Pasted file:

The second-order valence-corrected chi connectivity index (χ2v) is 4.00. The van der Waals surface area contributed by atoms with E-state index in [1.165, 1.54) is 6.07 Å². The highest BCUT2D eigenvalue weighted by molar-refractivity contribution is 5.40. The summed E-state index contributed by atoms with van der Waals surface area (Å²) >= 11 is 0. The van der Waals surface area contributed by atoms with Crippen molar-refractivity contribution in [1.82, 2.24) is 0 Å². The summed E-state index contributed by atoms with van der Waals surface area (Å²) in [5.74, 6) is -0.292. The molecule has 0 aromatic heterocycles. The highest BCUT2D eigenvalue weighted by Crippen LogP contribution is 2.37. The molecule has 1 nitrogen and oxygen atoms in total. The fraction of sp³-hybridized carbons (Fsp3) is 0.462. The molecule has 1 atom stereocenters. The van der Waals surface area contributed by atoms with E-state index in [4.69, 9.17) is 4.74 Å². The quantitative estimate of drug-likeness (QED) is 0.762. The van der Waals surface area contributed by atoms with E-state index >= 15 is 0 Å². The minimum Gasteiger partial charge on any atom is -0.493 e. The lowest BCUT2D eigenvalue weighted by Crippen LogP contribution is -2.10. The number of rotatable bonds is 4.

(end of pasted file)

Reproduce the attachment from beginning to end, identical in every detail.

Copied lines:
The second-order valence-corrected chi connectivity index (χ2v) is 4.00. The van der Waals surface area contributed by atoms with E-state index in [1.165, 1.54) is 6.07 Å². The highest BCUT2D eigenvalue weighted by molar-refractivity contribution is 5.40. The summed E-state index contributed by atoms with van der Waals surface area (Å²) >= 11 is 0. The van der Waals surface area contributed by atoms with Crippen molar-refractivity contribution in [1.82, 2.24) is 0 Å². The summed E-state index contributed by atoms with van der Waals surface area (Å²) in [5.74, 6) is -0.292. The molecule has 0 aromatic heterocycles. The highest BCUT2D eigenvalue weighted by Crippen LogP contribution is 2.37. The molecule has 1 nitrogen and oxygen atoms in total. The fraction of sp³-hybridized carbons (Fsp3) is 0.462. The molecule has 1 atom stereocenters. The van der Waals surface area contributed by atoms with E-state index in [4.69, 9.17) is 4.74 Å². The quantitative estimate of drug-likeness (QED) is 0.762. The van der Waals surface area contributed by atoms with E-state index >= 15 is 0 Å². The minimum Gasteiger partial charge on any atom is -0.493 e. The lowest BCUT2D eigenvalue weighted by Crippen LogP contribution is -2.10. The number of rotatable bonds is 4.